Small Steps Toward Big Goals Make a Difference

FFS Blog Graphics.jpg

This article originally appeared in our monthly newsletter, Fiscal Therapy.
Please subscribe if you'd like to receive similar articles on a monthly basis.


WHAT I’M THINKING ABOUT: Small steps toward big goals

What can we do when our income is so modest that financial goals seem unreachable and it seems pointless to save (when there’s even anything left after the bills)?  In this cheeky yet touching account of a life of scraping by (from the NY Times opinion pages), the author opts to spend on guilty pleasures like name-brand shoes and drinks at fancy clubs, which at least provide some happiness amidst the daily grind and unreachable financial dreams. 

While challenging financial situations often feel unmanageable, it is essential to not lose sight of this: small steps toward big goals make a difference.  Just this month a client of modest means finally became debt-free, after three years of ups and downs in pursuit of a goal that seemed unreachable at the outset. This accomplishment has been hugely satisfying to her, and in retrospect well worth the short-term sacrifices of certain daily pleasures.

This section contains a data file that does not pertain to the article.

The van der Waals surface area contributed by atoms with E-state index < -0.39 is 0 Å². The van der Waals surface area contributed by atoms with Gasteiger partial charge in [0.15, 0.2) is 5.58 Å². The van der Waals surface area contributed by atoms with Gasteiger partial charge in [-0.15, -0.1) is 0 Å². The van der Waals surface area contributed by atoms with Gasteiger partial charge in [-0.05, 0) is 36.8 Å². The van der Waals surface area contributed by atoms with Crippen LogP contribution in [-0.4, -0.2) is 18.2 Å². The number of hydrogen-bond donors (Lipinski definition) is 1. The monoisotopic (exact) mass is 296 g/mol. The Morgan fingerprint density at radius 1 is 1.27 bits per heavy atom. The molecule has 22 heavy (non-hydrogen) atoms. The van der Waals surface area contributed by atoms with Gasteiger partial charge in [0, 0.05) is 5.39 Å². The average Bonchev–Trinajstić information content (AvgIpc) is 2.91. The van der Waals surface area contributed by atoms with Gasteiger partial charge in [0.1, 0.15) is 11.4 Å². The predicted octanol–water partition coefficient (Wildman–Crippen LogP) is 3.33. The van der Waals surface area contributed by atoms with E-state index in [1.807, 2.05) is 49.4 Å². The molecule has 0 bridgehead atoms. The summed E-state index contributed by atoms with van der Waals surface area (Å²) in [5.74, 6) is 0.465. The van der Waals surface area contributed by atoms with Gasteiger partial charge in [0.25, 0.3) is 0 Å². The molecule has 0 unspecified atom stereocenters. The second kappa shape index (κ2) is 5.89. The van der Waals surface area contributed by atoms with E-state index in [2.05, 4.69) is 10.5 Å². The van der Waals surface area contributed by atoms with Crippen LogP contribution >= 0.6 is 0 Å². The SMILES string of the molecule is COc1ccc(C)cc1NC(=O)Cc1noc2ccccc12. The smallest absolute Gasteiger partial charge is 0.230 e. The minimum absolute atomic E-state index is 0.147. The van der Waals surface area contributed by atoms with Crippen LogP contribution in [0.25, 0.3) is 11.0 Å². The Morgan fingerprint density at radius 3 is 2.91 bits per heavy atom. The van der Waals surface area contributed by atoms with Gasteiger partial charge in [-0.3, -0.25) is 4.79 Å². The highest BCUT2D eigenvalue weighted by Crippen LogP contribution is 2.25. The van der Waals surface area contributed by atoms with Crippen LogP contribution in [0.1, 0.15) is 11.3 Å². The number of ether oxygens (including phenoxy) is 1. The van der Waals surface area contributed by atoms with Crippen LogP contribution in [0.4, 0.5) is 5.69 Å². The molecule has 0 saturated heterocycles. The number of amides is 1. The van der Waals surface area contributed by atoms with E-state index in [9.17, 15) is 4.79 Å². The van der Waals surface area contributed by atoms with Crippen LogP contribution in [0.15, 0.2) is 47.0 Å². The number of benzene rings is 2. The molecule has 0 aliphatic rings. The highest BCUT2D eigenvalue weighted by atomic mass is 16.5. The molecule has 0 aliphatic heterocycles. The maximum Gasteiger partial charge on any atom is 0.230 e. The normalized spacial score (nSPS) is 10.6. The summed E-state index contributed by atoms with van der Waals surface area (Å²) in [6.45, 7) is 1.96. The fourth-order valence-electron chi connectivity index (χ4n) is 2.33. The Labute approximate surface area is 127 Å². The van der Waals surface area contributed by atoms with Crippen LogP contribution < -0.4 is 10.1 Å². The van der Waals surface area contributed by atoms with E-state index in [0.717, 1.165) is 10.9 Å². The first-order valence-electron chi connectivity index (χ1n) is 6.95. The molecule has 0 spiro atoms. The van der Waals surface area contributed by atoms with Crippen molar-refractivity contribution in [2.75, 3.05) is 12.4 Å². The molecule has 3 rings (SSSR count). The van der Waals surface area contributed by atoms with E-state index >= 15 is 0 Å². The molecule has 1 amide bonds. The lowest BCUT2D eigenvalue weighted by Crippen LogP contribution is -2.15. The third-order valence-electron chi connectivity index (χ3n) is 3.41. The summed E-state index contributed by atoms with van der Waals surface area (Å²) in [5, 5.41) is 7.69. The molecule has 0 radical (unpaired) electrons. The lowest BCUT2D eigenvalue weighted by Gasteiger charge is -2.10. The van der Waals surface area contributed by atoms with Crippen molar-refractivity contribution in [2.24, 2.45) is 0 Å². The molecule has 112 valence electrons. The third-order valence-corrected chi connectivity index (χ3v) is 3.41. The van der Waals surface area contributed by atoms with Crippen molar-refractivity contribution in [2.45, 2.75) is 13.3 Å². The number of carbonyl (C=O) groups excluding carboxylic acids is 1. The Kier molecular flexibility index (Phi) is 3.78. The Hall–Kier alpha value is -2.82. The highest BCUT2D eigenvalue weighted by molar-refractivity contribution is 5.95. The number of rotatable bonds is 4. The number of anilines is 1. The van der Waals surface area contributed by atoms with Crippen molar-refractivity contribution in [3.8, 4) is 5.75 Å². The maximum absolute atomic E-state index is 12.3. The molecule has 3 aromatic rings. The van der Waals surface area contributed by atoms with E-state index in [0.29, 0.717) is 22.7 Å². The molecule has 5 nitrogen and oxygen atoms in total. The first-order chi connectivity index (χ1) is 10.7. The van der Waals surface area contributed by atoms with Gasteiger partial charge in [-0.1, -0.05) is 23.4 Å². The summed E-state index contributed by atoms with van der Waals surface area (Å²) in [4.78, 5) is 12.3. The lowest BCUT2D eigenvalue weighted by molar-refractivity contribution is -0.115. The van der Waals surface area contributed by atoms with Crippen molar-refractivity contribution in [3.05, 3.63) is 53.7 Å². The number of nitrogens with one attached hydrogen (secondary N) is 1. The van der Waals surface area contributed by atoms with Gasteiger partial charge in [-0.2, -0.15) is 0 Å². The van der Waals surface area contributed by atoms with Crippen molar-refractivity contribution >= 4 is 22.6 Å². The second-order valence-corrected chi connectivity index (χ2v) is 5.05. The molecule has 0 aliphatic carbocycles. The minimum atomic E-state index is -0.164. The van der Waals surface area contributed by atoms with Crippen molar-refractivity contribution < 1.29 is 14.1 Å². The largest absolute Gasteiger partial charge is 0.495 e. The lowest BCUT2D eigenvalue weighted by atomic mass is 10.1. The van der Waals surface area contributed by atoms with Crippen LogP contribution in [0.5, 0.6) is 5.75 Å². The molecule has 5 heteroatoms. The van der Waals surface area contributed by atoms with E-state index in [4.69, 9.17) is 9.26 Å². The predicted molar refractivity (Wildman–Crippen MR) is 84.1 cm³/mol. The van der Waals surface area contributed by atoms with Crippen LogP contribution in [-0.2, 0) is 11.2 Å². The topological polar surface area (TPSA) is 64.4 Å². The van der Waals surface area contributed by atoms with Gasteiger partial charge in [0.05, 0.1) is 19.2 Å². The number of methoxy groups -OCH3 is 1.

Don’t throw in the towel before the match has even begun.  Be wise with small amounts, steadily working toward your financial goals, and you’ll find that you’ll be wise with larger amounts when they come in time.

WHAT I'M READING
Here are two interesting articles I read this month:

Higher Interest Rates From the Fed: What’s Next for Your Money
By Miranda Marquit, Student Loan Hero

The Fed raised the benchmark interest rate this month for the second time this year. If have you have debt with variable interest rates, keep an eye on those rates and expect them to go up as well. Pay off your highest rate debts first and prioritize your variable rate debts when rates are similar.

 

Save on Summer Energy Usage

Check out the time-of-use rates with your energy provider. You can save big if you avoid peak hours — sometimes paying over 90% less compared to peak rates.  Check your energy provider’s published rate schedule, typically available online.  (For New Yorkers, for example, ConEd’s rate schedule is here — keep energy use low from 2-6pm on weekdays for big savings!)